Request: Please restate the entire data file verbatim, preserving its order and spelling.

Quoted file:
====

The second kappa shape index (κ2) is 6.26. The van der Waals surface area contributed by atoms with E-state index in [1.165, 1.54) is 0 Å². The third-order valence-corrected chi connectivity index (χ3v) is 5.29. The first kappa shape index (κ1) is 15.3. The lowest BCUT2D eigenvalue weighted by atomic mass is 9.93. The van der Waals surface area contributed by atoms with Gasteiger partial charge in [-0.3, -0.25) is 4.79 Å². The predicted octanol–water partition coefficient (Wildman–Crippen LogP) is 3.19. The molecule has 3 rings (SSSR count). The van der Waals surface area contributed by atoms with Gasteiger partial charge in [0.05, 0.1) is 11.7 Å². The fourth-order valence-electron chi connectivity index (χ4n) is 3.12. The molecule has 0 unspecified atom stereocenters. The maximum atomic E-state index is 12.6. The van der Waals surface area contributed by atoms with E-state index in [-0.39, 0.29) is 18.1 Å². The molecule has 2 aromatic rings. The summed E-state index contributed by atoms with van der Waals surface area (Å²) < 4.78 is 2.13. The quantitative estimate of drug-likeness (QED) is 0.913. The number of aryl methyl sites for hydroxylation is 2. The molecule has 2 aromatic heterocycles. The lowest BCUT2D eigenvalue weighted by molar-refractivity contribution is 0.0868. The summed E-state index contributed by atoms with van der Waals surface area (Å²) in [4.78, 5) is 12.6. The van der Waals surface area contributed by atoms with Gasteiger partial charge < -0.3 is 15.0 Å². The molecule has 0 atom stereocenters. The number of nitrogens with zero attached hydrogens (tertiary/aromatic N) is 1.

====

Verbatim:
The second kappa shape index (κ2) is 6.26. The van der Waals surface area contributed by atoms with E-state index in [1.165, 1.54) is 0 Å². The third-order valence-corrected chi connectivity index (χ3v) is 5.29. The first kappa shape index (κ1) is 15.3. The lowest BCUT2D eigenvalue weighted by atomic mass is 9.93. The van der Waals surface area contributed by atoms with Gasteiger partial charge in [-0.3, -0.25) is 4.79 Å². The predicted octanol–water partition coefficient (Wildman–Crippen LogP) is 3.19. The molecule has 3 rings (SSSR count). The van der Waals surface area contributed by atoms with Gasteiger partial charge in [0.05, 0.1) is 11.7 Å². The fourth-order valence-electron chi connectivity index (χ4n) is 3.12. The molecule has 0 unspecified atom stereocenters. The maximum atomic E-state index is 12.6. The van der Waals surface area contributed by atoms with E-state index in [-0.39, 0.29) is 18.1 Å². The molecule has 2 aromatic rings. The summed E-state index contributed by atoms with van der Waals surface area (Å²) < 4.78 is 2.13. The quantitative estimate of drug-likeness (QED) is 0.913. The number of aryl methyl sites for hydroxylation is 2. The molecule has 2 aromatic heterocycles. The lowest BCUT2D eigenvalue weighted by molar-refractivity contribution is 0.0868. The summed E-state index contributed by atoms with van der Waals surface area (Å²) in [4.78, 5) is 12.6. The van der Waals surface area contributed by atoms with Gasteiger partial charge < -0.3 is 15.0 Å². The molecule has 0 atom stereocenters. The number of nitrogens with zero attached hydrogens (tertiary/aromatic N) is 1.